Baby Boomers are Largely Ignoring Their Potential Need for Long-Term Care


According to a recent study, just 18% of Baby Boomers are placing a high priority on planning for receiving nursing or long-term care during retirement. Yet, in the same group of people, 45% expected they would need long-term care at some point.

And, even that 45% is low. The U.S. Department of Health and Human Services estimates that someone turning 65 years old today has an about 70% chance of eventually needing some sort of long-term care.

"Almost paradoxically, two-thirds of the people in the group, 67%, know someone who has required long-term care, and 45% of them currently have experience as a caregiver."


Here's the statistic that alarms us the most... 56% of the respondents believed Medicare will cover ongoing long-term care needs. IT DOES NOT.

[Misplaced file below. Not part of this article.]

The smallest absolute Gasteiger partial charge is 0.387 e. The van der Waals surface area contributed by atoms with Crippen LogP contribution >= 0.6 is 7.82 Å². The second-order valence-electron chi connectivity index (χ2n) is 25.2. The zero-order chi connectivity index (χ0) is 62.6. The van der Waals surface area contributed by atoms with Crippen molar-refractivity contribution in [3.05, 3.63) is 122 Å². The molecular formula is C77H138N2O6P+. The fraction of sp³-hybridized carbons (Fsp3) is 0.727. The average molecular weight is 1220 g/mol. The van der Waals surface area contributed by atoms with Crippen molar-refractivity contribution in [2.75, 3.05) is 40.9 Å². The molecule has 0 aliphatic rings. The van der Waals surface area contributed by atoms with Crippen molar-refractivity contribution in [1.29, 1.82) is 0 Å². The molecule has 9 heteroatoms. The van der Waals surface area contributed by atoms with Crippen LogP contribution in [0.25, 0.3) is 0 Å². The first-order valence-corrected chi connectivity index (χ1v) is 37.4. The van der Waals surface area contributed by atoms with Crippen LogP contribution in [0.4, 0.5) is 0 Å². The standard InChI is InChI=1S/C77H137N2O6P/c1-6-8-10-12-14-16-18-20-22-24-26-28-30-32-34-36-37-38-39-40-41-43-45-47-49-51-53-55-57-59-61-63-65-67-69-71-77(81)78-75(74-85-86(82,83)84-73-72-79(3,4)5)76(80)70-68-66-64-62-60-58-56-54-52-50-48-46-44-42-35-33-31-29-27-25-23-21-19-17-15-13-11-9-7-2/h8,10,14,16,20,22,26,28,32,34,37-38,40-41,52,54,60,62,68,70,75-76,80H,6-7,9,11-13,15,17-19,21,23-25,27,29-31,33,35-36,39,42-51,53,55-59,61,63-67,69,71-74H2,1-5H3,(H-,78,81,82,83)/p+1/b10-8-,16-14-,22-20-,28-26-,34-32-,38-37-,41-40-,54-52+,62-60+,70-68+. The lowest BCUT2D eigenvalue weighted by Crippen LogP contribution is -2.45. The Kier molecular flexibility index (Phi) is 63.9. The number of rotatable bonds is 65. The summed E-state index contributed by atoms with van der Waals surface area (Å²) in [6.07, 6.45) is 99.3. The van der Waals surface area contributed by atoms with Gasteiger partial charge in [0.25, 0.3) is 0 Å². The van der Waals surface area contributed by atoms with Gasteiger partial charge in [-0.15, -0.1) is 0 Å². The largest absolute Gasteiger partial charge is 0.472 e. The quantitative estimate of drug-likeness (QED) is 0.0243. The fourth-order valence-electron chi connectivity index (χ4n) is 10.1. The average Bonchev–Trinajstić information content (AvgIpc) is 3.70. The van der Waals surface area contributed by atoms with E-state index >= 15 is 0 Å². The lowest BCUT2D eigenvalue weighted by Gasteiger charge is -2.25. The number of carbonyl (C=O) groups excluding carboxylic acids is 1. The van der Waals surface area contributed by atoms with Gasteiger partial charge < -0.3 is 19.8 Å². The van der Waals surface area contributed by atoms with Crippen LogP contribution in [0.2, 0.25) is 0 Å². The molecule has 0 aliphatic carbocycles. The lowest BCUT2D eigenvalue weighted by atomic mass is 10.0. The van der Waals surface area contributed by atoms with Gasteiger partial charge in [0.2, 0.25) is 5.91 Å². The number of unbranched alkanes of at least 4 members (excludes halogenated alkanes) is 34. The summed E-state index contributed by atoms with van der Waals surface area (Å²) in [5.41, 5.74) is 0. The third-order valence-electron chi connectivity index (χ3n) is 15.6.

So, now for big question... Are your clients being realistic when it comes to planning for their future long-term care needs?

If not, consider using Medicare to open the door to this often difficult topic. Regardless of how Baby Boomers feel about their age ("65 is the new 40"), once their driver's license says 65, they must address this issue. As a result, talking about Medicare (costs, risks, healthcare needs today and into the future, how Medicare does NOT cover long-term care, etc.), can help you address other high-value and potentially not-so-pleasant topics with your clients, such as long-term care.

i65 has put together a guide to help you address other topics of conversation while teaching clients about Medicare. Download this free guide here.